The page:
I recently spent two days at the annual Horse Progress Days, an event that rotates locations. This was my first experience with Horse Progress Days, but certainly not my last, Lord willing. ("Lord willing" is a common Amish statement made after declaring the intention to do something. This is taken from a Scripture verse. Jame 4:13-15)
I would like to have captured every moment for you in pictures, but I know that is not what Amish want. Much like everything about the Amish lifestyle, there are Biblical principals that are the basis for what they do, and don't do. If I were a photographer by trade, I would have had a major struggle at this event, because there were a million photo opportunities. As an author, I took it all home in my heart, soon to be shared with any who desire to read about this blessed lifestyle.
I lived without electricity for several days and my phone went dead. That kept me from being tempted to take pictures the first day. I found a place to charge my phone before the second day and took some pictures that I hope are respectful of my Amish friend's values.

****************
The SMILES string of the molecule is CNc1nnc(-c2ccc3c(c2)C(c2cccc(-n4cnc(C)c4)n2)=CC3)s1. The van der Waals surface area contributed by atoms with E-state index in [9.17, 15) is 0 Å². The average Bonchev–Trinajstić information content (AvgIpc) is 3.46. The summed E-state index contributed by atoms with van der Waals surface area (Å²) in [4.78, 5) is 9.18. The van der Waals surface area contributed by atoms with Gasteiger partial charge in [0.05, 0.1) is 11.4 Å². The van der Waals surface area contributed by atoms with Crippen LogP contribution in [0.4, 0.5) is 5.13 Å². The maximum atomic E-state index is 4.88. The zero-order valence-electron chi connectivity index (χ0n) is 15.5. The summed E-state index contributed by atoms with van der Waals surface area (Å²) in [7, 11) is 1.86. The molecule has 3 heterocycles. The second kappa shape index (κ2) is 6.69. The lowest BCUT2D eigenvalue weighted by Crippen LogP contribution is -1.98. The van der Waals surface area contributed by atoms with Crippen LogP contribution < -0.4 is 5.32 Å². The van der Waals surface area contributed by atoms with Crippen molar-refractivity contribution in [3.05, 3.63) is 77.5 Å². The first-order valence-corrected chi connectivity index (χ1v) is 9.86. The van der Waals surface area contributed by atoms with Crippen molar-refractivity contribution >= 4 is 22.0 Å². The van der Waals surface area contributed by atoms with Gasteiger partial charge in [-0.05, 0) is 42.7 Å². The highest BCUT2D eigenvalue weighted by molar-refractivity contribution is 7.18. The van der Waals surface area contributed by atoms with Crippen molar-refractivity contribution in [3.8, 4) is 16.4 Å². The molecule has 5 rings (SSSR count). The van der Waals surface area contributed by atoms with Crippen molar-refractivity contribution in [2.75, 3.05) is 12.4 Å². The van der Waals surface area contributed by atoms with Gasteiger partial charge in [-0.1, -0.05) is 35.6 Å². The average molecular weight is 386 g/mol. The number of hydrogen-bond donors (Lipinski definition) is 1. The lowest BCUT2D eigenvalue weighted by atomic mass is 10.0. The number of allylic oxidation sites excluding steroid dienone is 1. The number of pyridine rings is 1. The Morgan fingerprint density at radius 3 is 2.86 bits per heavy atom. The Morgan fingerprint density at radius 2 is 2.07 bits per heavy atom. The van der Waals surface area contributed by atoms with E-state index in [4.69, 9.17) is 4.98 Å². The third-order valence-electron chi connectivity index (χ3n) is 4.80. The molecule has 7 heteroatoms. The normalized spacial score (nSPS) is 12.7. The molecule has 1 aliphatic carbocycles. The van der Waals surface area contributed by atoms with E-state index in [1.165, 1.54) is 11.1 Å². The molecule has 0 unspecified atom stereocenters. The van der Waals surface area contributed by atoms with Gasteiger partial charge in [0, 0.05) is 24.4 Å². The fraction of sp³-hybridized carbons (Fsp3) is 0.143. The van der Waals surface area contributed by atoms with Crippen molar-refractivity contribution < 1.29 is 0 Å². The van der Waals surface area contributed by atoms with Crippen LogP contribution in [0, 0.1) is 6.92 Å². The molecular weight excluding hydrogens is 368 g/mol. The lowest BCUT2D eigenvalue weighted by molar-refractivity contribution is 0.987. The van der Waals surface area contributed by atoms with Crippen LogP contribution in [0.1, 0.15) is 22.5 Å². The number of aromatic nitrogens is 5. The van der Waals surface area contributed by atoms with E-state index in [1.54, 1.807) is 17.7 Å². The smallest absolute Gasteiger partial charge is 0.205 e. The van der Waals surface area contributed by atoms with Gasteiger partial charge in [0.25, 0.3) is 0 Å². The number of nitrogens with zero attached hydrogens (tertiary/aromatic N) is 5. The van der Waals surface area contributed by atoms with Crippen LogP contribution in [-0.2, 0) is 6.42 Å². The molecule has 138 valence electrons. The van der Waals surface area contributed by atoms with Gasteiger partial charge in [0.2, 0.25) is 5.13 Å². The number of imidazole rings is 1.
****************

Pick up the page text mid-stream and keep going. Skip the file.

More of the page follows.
Not only did I live without electricity, but also had no phone, computer, TV, air-conditioning or other modern conveniences for a few days. This was only part of my two-day experience. I also found myself surrounded by a crowd of people that left an indelible impression on my heart. When have you ever been in a group of thousands and heard no sharp words, foul language or lewd comments. For two days I was in the midst of large families, and yet, I cannot remember hearing one child throw a tantrum or pout because they couldn't have what they wanted. Yes, I did hear infants cry. However, I witnessed their parents gently rock, coo, and comfort them. I did not witness one child being spanked or scolded loudly. The children were very meek and polite, yet emanated a confidence in who they were. This was very evident in their handling of horses and ponies.
How do they do it? I'm really not sure.
I sold copies of my Amish novels at this booth. If you notice, the sign says, "City boy spends a summer on an Amish farm, he learns to farm with draft horses." My goal was to give folks a quick burb that would let them know what my books were about. I was surprised and pleased at how well I was received, though I was a minority (non-Amish) at this event, for sure!
My grandpa was born in 1909 and raised on a farm, living almost the exact lifestyle these Amish live. However, if my grandpa had been Amish, I might be living the lifestyle I witnessed this past weekend. I have to tell you, my Amish hosts warmed my heart by their words, actions and kindness. After the second day, I still looked like an "English" outsider, with my goatee and modern clothes. Yet, inside, I myself felt so submerged in my surroundings that I left the event feeling as if I had literally become Amish for a few days. I will always treasure that experience.